Pruning is not essential for maintenance of these plants, but it does provide a neater appearance in the landscape. To be safe, check for the presence of nests at the base of these plants before pruning.
Fruit tree pruning
We also prune our orchard during the winter. This is especially important for us during the next few years as our young (planted in 2016-2017) trees develop their shape. As shown in the before and after pictures, the goal at this time is to develop a bowl shape with an open center. Prune off any branches that come out from the main trunk at very shallow or steep angles....ideally branches should be between 40 to 60 degrees off the main stem. Anything else tends to be weak and may snap under the weight of a load of fruit. For the same reason, aim for balance around the trunk: you can see that I've left three equally spaced branches at each node. I'll likely remove the lower set of branches during next year's pruning; for now their foliage provides valuable photosynthesis to help this young tree grow.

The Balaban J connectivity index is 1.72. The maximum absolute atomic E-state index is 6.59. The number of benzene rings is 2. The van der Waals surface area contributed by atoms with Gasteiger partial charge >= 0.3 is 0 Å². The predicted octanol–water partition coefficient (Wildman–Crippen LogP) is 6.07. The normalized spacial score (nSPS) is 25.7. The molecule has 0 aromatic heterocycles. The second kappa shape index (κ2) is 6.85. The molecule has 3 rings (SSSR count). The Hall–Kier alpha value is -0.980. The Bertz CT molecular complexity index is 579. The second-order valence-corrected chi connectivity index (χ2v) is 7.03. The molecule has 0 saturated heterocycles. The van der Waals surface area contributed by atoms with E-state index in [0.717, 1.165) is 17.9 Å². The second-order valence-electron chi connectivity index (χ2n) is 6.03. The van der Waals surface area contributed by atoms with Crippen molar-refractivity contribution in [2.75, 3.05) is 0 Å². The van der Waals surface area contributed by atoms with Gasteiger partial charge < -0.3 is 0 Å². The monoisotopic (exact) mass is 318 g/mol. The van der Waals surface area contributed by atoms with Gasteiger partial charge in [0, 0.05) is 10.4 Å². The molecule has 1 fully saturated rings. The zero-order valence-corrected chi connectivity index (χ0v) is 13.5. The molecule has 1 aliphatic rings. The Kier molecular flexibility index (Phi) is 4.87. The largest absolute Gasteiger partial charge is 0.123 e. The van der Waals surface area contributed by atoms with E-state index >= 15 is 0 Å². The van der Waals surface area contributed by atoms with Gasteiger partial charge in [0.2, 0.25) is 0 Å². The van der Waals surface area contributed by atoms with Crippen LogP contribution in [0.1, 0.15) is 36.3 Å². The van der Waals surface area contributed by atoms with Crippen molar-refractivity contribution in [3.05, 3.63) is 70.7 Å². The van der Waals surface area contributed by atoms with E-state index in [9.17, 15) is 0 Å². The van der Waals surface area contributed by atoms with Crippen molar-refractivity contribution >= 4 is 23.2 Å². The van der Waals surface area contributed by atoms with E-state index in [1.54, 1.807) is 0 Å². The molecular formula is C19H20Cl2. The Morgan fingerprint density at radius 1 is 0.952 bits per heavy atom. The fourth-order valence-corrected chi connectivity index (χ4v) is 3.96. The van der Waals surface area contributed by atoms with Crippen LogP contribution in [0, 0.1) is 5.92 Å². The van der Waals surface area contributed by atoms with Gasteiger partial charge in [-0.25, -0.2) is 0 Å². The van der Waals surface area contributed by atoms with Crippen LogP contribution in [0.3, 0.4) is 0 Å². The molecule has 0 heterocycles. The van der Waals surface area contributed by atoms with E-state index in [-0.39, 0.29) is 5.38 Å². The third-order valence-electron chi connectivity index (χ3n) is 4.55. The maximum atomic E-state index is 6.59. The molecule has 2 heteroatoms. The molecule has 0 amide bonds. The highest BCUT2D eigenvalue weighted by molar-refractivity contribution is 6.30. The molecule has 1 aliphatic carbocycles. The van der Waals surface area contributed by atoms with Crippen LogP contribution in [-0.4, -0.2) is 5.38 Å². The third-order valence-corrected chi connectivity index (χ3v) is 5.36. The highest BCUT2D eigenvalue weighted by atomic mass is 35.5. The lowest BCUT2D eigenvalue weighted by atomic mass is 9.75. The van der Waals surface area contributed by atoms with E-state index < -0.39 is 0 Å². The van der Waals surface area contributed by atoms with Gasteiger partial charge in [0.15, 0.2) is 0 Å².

For more information about fruit tree pruning, check out this information from UC Cooperative Extension.
Dead branches should be pruned immediately, regardless of the time of year. There's also no need to use wound dressing, as correct pruning cuts are done so that regenerative tissue remains on the plant and it heals itself.
An important part of the Haven's mission is providing learning opportunities for tomorrow's bee gardeners and bee scientists. Children's activities have always been a part of our open houses; I'm pleased to announce that we now have an area for adults and children to interact to learn more about bees and growing the plants that support them.